From The Art and Popular Culture Encyclopedia
Oscar Fingal O'Flahertie Wills Wilde (16 October 1854 - 30 November 1900) was an Irish writer. After writing in different forms throughout the 1880s, the early 1890s saw him become one of the most popular playwrights in London. He is best remembered for his epigrams and plays, his novel The Picture of Dorian Gray, and the circumstances of his criminal conviction for gross indecency for consensual homosexual acts, imprisonment, and early death at age 46.
Wilde's parents were Anglo-Irish intellectuals in Dublin. A young Wilde learned to speak fluent French and German. At university, Wilde read Greats; he demonstrated himself to be an exceptional classicist, first at Trinity College Dublin, then at Oxford. He became associated with the emerging philosophy of aestheticism, led by two of his tutors, Walter Pater and John Ruskin. After university, Wilde moved to London into fashionable cultural and social circles.
As a spokesman for aestheticism, he tried his hand at various literary activities: he published a book of poems, lectured in the United States and Canada on the new "English Renaissance in Art" and interior decoration, and then returned to London where he worked prolifically as a journalist. Known for his biting wit, flamboyant dress and glittering conversational skill, Wilde became one of the best-known personalities of his day. At the turn of the 1890s, he refined his ideas about the supremacy of art in a series of dialogues and essays, and incorporated themes of decadence, duplicity, and beauty into what would be his only novel, The Picture of Dorian Gray (1890). The opportunity to construct aesthetic details precisely, and combine them with larger social themes, drew Wilde to write drama. He wrote Salome (1891) in French while in Paris but it was refused a licence for England due to an absolute prohibition on the portrayal of Biblical subjects on the English stage. Unperturbed, Wilde produced four society comedies in the early 1890s, which made him one of the most successful playwrights of late-Victorian London.
At the height of his fame and success, while The Importance of Being Earnest (1895) was still being performed in London, Wilde prosecuted the Marquess of Queensberry for criminal libel. The Marquess was the father of Wilde's lover, Lord Alfred Douglas. The libel trial unearthed evidence that caused Wilde to drop his charges and led to his own arrest and trial for gross indecency with men. After two more trials he was convicted and sentenced to two years' hard labour, the maximum penalty, and was jailed from 1895 to 1897. During his last year in prison, he wrote De Profundis (published posthumously in 1905), a long letter which discusses his spiritual journey through his trials, forming a dark counterpoint to his earlier philosophy of pleasure. On his release, he left immediately for France, never to return to Ireland or Britain. There he wrote his last work, The Ballad of Reading Gaol (1898), a long poem commemorating the harsh rhythms of prison life.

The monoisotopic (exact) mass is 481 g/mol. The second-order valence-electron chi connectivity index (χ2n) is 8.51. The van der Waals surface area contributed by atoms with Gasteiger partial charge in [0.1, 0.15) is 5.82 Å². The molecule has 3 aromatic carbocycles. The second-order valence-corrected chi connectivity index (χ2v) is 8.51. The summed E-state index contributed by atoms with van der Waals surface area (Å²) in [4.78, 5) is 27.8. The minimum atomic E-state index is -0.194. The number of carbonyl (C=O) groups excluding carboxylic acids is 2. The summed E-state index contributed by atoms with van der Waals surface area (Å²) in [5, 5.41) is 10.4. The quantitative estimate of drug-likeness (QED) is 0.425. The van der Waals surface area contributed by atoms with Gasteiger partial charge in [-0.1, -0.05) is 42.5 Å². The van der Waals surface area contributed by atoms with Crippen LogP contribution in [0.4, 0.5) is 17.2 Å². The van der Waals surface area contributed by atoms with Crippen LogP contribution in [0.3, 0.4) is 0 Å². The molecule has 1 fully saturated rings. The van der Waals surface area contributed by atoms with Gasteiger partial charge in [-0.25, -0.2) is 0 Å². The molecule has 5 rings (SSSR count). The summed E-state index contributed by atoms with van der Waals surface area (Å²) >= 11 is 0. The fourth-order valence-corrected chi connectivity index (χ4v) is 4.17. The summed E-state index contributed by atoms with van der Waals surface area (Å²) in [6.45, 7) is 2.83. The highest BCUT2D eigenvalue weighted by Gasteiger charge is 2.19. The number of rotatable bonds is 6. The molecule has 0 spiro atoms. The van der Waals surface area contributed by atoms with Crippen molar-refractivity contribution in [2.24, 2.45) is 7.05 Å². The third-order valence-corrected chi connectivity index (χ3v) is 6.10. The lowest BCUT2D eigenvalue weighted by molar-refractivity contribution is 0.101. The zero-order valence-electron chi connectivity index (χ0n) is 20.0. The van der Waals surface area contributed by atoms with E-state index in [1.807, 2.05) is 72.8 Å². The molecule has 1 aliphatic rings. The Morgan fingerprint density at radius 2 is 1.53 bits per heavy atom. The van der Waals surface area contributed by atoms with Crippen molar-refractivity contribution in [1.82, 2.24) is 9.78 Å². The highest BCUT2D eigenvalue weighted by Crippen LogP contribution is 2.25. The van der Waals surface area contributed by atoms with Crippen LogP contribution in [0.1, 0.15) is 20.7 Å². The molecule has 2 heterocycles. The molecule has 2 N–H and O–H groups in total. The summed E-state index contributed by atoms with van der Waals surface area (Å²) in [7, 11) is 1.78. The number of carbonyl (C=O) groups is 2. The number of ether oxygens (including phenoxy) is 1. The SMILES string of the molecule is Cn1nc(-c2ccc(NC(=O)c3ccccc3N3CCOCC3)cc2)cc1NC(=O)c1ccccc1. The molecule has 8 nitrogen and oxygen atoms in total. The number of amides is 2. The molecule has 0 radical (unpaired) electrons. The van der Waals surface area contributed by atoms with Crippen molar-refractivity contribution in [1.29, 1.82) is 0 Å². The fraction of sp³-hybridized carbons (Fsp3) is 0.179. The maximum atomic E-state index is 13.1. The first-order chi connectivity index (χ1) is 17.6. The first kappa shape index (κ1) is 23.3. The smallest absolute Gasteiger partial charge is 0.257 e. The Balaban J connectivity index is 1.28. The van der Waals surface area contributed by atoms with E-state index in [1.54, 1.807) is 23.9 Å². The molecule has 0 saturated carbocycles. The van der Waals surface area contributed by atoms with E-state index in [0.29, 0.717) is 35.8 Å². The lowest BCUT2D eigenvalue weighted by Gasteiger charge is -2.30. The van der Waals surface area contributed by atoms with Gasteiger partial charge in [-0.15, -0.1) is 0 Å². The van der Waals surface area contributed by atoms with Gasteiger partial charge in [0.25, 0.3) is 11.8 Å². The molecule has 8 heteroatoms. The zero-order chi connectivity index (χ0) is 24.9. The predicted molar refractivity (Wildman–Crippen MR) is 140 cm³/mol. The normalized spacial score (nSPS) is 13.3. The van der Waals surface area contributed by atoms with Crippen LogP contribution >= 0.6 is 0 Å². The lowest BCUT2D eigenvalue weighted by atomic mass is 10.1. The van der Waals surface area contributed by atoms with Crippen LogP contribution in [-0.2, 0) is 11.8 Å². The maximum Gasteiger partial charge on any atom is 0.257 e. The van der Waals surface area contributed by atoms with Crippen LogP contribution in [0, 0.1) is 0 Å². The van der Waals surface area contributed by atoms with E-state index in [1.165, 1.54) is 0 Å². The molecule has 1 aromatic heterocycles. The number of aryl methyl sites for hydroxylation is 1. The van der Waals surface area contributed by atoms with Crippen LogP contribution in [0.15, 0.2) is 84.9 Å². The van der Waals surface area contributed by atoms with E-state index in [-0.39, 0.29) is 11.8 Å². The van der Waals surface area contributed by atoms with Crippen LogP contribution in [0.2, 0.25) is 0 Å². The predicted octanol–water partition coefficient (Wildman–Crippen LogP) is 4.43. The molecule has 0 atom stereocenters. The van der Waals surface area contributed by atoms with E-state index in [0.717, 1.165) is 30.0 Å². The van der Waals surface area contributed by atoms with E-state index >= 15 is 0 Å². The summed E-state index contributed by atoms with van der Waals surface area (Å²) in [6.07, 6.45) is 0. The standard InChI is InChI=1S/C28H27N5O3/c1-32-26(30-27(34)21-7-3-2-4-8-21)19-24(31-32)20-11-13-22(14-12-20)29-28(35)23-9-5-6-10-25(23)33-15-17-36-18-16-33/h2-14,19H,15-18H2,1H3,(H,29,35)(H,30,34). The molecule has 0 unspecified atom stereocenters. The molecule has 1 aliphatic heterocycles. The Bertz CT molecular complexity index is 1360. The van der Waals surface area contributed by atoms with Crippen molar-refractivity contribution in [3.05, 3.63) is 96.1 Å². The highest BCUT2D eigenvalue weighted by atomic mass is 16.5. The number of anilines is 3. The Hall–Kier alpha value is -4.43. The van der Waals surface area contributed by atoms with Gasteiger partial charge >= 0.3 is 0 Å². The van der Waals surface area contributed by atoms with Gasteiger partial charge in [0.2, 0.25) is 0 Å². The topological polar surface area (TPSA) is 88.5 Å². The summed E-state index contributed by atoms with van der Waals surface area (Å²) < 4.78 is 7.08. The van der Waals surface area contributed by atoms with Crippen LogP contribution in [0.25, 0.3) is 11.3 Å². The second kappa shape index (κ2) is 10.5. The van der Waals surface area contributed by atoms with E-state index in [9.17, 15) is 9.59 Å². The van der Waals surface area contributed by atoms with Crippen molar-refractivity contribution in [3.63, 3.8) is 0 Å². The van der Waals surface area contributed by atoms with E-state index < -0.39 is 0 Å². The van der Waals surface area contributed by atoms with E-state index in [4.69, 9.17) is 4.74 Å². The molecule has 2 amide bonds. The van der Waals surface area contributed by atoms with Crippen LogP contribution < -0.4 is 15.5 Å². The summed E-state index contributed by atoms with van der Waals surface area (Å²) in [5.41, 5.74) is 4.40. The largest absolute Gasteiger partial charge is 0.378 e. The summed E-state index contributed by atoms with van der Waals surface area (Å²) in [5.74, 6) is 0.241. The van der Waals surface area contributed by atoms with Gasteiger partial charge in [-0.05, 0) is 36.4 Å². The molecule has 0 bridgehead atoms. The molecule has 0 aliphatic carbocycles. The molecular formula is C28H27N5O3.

- Vera; or, The Nihilists (1880)
- The Duchess of Padua (1883)
- Salomé (French version) (1893, first performed in Paris 1896)
- Lady Windermere's Fan (1892)
- A Woman of No Importance (1893)
- Salomé: A Tragedy in One Act: Translated from the French of Oscar Wilde by Lord Alfred Douglas with illustrations by Aubrey Beardsley (1894)
- An Ideal Husband (1895) (text)
- The Importance of Being Earnest (1895) (text)
- La Sainte Courtisane and A Florentine Tragedy Fragmentary. First published 1908 in Methuen's Collected Works
(Dates are dates of first performance, which approximate better with the probable date of composition than dates of publication.)
- The Canterville Ghost (1887)
- The Happy Prince and Other Stories (1888, fairy tales) 
- Lord Arthur Savile's Crime and Other Stories (1891)
- Intentions (1891, critical dialogues and essays)
- The Picture of Dorian Gray (1891, Wilde's only novel)
- A House of Pomegranates (1891, fairy tales)
- The Soul of Man under Socialism (First published in the Pall Mall Gazette, 1891, first book publication 1904)
- De Profundis (1905)
- The Rise of Historical Criticism (published in incomplete form 1905 and completed form in 1908)
- The Letters of Oscar Wilde (1960) This was rereleased in 2000, with letters uncovered since 1960, and new, detailed, footnotes by Merlin Holland.
- Teleny or The Reverse of the Medal (Paris, 1893) has been attributed to Wilde, but was more likely a combined effort by a several of Wilde's friends, which he may have edited.